Why Do We Have A Housing Crisis?

Private rents are so high that people have in any given year to work from January 1st until 31st May to earn enough to pay the year’s rent. That’s nearly half a year’s hard graft going on rent.

Since the 1970’s, median wages have pretty much remained at the same level – once you account for inflation. But property prices have rocketed. This chart shows the difference between wages and house prices.

Throughout the 1970s, Britain’s built 240,000 homes a year, while the population rose by 40,000 a year.

Since 2000, we’ve only built 140,000 homes a year, despite a population rise of 400,000 a year.

Yet house building is more profitable than ever. Take a look at the accounts of building firms, and you’ll see a 20% profit margin is not unusual.

Two strategic housing polices have caused this crisis.  Finally, under Jeremy Corbyn, we have a manifesto committed to reversing them.

First is the destruction of social housing. Right to buy was introduced by Margaret Thatcher.  It deliberately penalises councils who build council housing.  Only three years after building them, councils can be forced to sell them at least 30% below market price, without any compensation from central government.   The law prevented councils from using the proceeds of sales to build new houses.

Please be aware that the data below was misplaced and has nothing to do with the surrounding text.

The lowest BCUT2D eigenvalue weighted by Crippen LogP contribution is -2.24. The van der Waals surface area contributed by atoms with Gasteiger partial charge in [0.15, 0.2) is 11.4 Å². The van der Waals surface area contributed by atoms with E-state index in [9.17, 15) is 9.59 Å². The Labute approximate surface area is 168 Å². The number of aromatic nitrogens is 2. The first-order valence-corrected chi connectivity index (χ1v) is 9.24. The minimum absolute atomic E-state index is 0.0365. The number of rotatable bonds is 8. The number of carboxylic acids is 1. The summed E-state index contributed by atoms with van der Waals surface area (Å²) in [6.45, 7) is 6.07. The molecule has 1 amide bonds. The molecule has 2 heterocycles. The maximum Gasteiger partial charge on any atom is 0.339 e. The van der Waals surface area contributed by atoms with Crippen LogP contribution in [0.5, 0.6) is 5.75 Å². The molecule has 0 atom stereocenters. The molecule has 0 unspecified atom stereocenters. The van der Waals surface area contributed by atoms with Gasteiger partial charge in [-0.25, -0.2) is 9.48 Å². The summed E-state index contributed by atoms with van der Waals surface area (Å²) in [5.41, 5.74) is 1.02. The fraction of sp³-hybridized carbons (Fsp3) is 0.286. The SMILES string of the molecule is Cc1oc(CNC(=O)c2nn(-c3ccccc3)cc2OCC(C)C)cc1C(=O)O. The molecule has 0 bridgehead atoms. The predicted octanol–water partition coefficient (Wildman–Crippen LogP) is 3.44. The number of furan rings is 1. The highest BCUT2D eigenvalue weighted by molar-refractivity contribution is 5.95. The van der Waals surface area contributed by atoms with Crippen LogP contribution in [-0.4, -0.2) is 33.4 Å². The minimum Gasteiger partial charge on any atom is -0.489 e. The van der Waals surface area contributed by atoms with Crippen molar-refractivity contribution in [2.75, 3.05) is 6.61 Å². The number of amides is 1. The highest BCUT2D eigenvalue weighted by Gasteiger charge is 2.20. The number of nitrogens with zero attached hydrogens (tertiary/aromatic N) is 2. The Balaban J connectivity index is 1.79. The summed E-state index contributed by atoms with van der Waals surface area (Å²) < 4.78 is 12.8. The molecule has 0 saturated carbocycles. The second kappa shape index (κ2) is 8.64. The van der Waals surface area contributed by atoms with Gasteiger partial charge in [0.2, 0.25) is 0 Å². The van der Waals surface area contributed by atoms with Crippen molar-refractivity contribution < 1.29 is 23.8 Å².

The loss of social housing skews the market. With over a million families on waiting lists, and only 290,000 homes available last year,the private rented sector can continue to push rents ever higher.  Housing benefit goes straight into thelandlord’s pockets, so where’s the incentive to keep rents affordable?  Market forces have failed: the freedom to be homeless is no freedom at all.

The second policy causing the crisis is the deliberate financialisation of our economy. Throughout the 50s, 60s and 70s, banks and finance houses made about 5% a year profits, while manufacturing made about 15%returns. From Thatcher onwards, those figures swapped place.

Manufacturing builds real things, and provides large numbers of well paid jobs.  Banking makes money from debt. Before the crash, centrist politicians really believed that the housing boom was a genuine economic miracle. The miracle was a mirage, but the centrists still cling to failed economic models.